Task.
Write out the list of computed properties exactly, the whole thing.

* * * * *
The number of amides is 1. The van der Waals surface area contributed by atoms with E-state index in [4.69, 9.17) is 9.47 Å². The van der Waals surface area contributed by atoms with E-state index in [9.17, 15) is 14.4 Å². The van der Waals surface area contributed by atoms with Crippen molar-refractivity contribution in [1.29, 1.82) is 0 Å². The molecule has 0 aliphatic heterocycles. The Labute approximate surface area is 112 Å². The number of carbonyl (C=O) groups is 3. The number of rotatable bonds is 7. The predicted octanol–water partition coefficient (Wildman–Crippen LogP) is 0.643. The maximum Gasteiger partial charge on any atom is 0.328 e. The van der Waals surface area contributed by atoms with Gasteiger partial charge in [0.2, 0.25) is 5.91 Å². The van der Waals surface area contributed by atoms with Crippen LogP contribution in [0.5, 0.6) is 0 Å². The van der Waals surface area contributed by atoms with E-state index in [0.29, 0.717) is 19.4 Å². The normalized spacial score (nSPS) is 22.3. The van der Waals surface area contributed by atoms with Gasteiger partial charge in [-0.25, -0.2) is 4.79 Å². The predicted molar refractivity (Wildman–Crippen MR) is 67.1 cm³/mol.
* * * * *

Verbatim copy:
The number of amides is 1. The van der Waals surface area contributed by atoms with E-state index in [4.69, 9.17) is 9.47 Å². The van der Waals surface area contributed by atoms with E-state index in [9.17, 15) is 14.4 Å². The van der Waals surface area contributed by atoms with Crippen molar-refractivity contribution in [1.29, 1.82) is 0 Å². The molecule has 0 aliphatic heterocycles. The Labute approximate surface area is 112 Å². The number of carbonyl (C=O) groups is 3. The number of rotatable bonds is 7. The predicted octanol–water partition coefficient (Wildman–Crippen LogP) is 0.643. The maximum Gasteiger partial charge on any atom is 0.328 e. The van der Waals surface area contributed by atoms with Gasteiger partial charge in [0.2, 0.25) is 5.91 Å². The van der Waals surface area contributed by atoms with Crippen LogP contribution in [0.5, 0.6) is 0 Å². The van der Waals surface area contributed by atoms with E-state index in [0.29, 0.717) is 19.4 Å². The normalized spacial score (nSPS) is 22.3. The van der Waals surface area contributed by atoms with Gasteiger partial charge in [-0.25, -0.2) is 4.79 Å². The predicted molar refractivity (Wildman–Crippen MR) is 67.1 cm³/mol.